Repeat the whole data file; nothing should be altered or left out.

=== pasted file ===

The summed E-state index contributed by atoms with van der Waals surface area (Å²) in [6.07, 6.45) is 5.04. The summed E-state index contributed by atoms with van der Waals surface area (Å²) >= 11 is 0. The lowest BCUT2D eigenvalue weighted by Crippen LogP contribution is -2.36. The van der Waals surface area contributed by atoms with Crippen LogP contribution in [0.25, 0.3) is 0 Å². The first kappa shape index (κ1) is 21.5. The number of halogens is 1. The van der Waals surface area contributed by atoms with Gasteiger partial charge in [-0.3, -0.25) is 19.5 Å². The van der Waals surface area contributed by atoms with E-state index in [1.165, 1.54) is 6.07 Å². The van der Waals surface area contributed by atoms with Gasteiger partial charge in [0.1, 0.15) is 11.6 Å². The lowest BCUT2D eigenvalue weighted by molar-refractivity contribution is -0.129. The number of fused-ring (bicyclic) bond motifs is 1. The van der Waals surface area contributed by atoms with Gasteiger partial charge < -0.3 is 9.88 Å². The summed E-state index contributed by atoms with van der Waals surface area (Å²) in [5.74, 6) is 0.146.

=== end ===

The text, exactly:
The summed E-state index contributed by atoms with van der Waals surface area (Å²) in [6.07, 6.45) is 5.04. The summed E-state index contributed by atoms with van der Waals surface area (Å²) >= 11 is 0. The lowest BCUT2D eigenvalue weighted by Crippen LogP contribution is -2.36. The van der Waals surface area contributed by atoms with Crippen LogP contribution in [0.25, 0.3) is 0 Å². The first kappa shape index (κ1) is 21.5. The number of halogens is 1. The van der Waals surface area contributed by atoms with Gasteiger partial charge in [-0.3, -0.25) is 19.5 Å². The van der Waals surface area contributed by atoms with E-state index in [1.165, 1.54) is 6.07 Å². The van der Waals surface area contributed by atoms with Gasteiger partial charge in [0.1, 0.15) is 11.6 Å². The lowest BCUT2D eigenvalue weighted by molar-refractivity contribution is -0.129. The number of fused-ring (bicyclic) bond motifs is 1. The van der Waals surface area contributed by atoms with Gasteiger partial charge < -0.3 is 9.88 Å². The summed E-state index contributed by atoms with van der Waals surface area (Å²) in [5.74, 6) is 0.146.